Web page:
30 years since the dawn of the World Wide Web, Britain is still at the heart of tech success

 
Jeremy Wright
US-INTERNET-BERNERS-LEE
We should celebrate how Sir Tim Berners-Lee’s invention has inspired others’ innovation (Source: Getty)

It has been 30 years since Sir Tim Berners-Lee sat down at his desk at Cern and changed the world with a humble sounding document called “Information Management: A Proposal”.


The memo, piloting a system to allow computers to share information via an emerging technology called hypertext, did not catch many people’s eyes as it crossed their desks. But it contained the building blocks of the internet as we know it.

Today, to mark this momentous anniversary, leaders in the British tech industry will meet Berners-Lee at Downing Street.

I believe that technology is a force for good. Berners-Lee’s example shows how technology can vastly improve people’s lives, and from the first commercially available computer to the World Wide Web, these digital advances have reshaped the world for the better.

The next generation of British entrepreneurs and digital innovators have picked up this baton and created thriving online services: Boohoo, a leading light in e-commerce; Deliveroo, which has challenged the traditional hospitality industry; and Ocado, which has reshaped the weekly shop for hundreds of thousands of people using Berners-Lee’s vital invention.


Britain is still leading the way in digital innovation; a £79m national supercomputer to be announced by the chancellor tomorrow, based in Edinburgh, will have a computing capacity five times quicker than the UK’s current capabilities.

Today I am also pleased to confirm that Bloomberg’s flagship technology summit, Sooner Than You Think, will be taking place in London in June.

It will be a great opportunity to showcase our fantastic firms and talent to global leaders and investors, and reaffirms the UK’s position as Europe’s leading tech hub.

All this success must be tempered with caution. I am not blind to the dangers of the internet, and neither is Berners-Lee himself, whose World Wide Web Foundation is doing crucial work to make the internet safe and equal for all.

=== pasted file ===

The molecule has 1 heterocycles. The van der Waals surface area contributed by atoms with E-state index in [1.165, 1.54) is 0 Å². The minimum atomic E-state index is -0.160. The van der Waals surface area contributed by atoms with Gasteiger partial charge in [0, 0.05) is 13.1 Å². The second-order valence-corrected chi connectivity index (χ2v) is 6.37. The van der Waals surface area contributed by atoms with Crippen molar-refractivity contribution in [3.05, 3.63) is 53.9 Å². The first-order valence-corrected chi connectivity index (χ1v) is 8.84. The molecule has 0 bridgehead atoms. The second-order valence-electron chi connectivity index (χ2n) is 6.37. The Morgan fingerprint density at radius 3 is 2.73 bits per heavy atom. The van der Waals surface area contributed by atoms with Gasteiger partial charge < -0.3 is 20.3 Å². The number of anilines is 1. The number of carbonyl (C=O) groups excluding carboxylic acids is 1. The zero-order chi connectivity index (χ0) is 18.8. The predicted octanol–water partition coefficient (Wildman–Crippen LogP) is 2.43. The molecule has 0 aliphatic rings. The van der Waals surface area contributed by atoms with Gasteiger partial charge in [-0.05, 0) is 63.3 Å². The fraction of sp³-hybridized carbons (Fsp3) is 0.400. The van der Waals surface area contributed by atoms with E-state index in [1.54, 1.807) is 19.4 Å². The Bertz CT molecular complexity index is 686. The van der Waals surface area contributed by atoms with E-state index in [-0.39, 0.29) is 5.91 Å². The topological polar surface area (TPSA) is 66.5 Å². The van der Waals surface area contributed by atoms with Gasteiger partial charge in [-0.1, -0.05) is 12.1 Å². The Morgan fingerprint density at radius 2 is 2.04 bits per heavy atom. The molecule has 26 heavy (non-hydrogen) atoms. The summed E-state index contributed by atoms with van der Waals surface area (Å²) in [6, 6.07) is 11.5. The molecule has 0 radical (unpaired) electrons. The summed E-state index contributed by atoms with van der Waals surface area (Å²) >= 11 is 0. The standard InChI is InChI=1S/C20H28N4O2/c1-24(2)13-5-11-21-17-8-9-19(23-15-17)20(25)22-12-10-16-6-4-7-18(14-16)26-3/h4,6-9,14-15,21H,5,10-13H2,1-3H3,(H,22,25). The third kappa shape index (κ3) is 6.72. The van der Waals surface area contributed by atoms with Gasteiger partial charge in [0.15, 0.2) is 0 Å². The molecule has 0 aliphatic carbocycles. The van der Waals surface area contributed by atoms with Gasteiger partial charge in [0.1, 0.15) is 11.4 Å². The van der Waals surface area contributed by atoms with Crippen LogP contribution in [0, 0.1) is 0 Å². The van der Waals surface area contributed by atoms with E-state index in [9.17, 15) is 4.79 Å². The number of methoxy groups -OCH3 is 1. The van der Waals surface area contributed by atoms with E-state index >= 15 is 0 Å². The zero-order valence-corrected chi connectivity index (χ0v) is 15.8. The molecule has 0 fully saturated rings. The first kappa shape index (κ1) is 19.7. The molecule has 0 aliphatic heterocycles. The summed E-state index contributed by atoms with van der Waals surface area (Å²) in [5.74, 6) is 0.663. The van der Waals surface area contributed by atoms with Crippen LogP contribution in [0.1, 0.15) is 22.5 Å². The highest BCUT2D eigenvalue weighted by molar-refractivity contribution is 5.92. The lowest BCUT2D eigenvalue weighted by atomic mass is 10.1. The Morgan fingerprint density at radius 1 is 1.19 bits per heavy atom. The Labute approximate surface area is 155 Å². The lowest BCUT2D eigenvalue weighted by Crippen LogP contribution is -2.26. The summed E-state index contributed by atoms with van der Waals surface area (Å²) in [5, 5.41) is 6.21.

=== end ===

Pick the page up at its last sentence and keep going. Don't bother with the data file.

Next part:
Tragic stories of how young and vulnerable people have been exposed to shocking content online have touched me deeply.

Things need to change. Behaviour not acceptable offline should not be acceptable online. For some, the internet has become a place where people are not held to account for their actions, such as cyber-bullying, grooming, and spreading fake news.

We will soon publish a white paper to tackle these challenges head-on. It is part of our plans to lay the rules of the road for the future of technology.

To make sure that we are leading this debate, we have also established the world’s first Centre for Data Ethics and Innovation, which will determine how data-driven technologies and artificial intelligence are used for the benefit of society. I am pushing ahead with this world-leading work, and DCMS will shortly publish the centre’s strategic vision.

There are few on the planet with a better understanding of these issues than Sir Tim Berners-Lee. As we come together to celebrate how his invention has inspired others’ innovation, it is also the right time to address some of the excesses that are enabled by the internet.

Promoting innovation and ensuring responsible technology are both vital in demonstrating why Britain remains at the heart of technological success.

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